A U.S. Trade Representative (USTR) report on Chinese technology theft provided some of the first clear evidence of the massive damage caused by cybereconomic spying attacks. Chinese unfair trade practices and Beijing's intellectual property theft, according to the report, cost Americans a staggering $225 billion to $600 billion annually in lost information.

The case of Su Bin provides one of the clearest examples of how that theft occurs. Mr. Su was the owner of a company based in China and Canada called Beijing Lode Technology Company Ltd., an aviation and space technology supply firm with clients in China and around the world, including the United States.

The email dated July 23, 2008, from the PLA officer marked the beginning of a series of events that ultimately led the U.S. government to expose part of China's hugely successful campaign of cyber theft operations — the most massive transfer of American wealth through cyberattacks in U.S. history.

That technology theft ranged from extremely valuable government information to the pillaging of proprietary electronic data on some of the most strategic weapons systems — all obtained covertly from the small group of American defense contractors, including Boeing and Lockheed, who built and maintained cutting-edge aircraft, warships and other military hardware that made the United States the most powerful nation on earth. China significantly undermined the United States' standing as the world's premier military power by funneling this stolen military intelligence into the PLA for use in its massive arms modernization program.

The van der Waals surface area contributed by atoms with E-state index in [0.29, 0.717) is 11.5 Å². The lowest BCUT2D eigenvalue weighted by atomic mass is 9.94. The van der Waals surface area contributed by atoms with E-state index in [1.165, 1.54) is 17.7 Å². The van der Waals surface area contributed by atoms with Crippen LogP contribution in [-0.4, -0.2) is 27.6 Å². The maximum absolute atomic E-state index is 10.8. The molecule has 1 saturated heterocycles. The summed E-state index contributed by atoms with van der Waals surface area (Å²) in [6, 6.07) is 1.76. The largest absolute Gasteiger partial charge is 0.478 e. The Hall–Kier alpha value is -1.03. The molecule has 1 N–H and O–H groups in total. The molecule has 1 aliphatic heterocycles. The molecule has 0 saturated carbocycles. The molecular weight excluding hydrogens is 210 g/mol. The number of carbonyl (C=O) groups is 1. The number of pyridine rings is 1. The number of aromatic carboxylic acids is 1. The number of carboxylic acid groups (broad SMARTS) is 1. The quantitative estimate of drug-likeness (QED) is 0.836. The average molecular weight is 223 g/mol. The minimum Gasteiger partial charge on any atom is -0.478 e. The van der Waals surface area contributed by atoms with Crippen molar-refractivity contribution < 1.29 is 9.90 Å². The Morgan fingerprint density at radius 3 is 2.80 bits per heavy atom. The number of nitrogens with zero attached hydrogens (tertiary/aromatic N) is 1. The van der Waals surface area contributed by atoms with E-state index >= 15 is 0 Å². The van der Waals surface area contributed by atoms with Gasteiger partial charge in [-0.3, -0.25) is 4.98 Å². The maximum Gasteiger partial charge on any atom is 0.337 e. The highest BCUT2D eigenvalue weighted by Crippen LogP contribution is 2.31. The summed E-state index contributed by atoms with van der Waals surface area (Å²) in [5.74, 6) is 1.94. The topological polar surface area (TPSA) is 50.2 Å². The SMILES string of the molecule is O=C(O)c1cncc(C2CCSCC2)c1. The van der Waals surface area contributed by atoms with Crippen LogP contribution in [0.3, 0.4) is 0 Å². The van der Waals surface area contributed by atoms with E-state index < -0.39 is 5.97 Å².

On October 24, 2009, a day after receiving a contract, Mr. Su returned the signed document in an email to the 3PLA officer. Over the next five months Mr. Su and the two PLA officers directed a team of hackers operating in China, who began targeting specific employees with access to computer networks at the Boeing C-17 assembly plant in Long Beach, California.

The Chinese used emails with fraudulent email sender addresses that were carefully crafted to masquerade as someone known to the recipient. The objective was to have the person click on an innocuous computer link that would automatically download malicious Chinese hacking software. The practice is called "spear phishing," or just phishing, and is a tactic mastered by the Chinese.

Sometime between December 2009 and January 2010, the Chinese hacking operation hit pay dirt. Mr. Su was able to gather details of several Boeing executives, and within a few months the hackers had stolen 85,000 files on the C-17 aircraft from Boeing.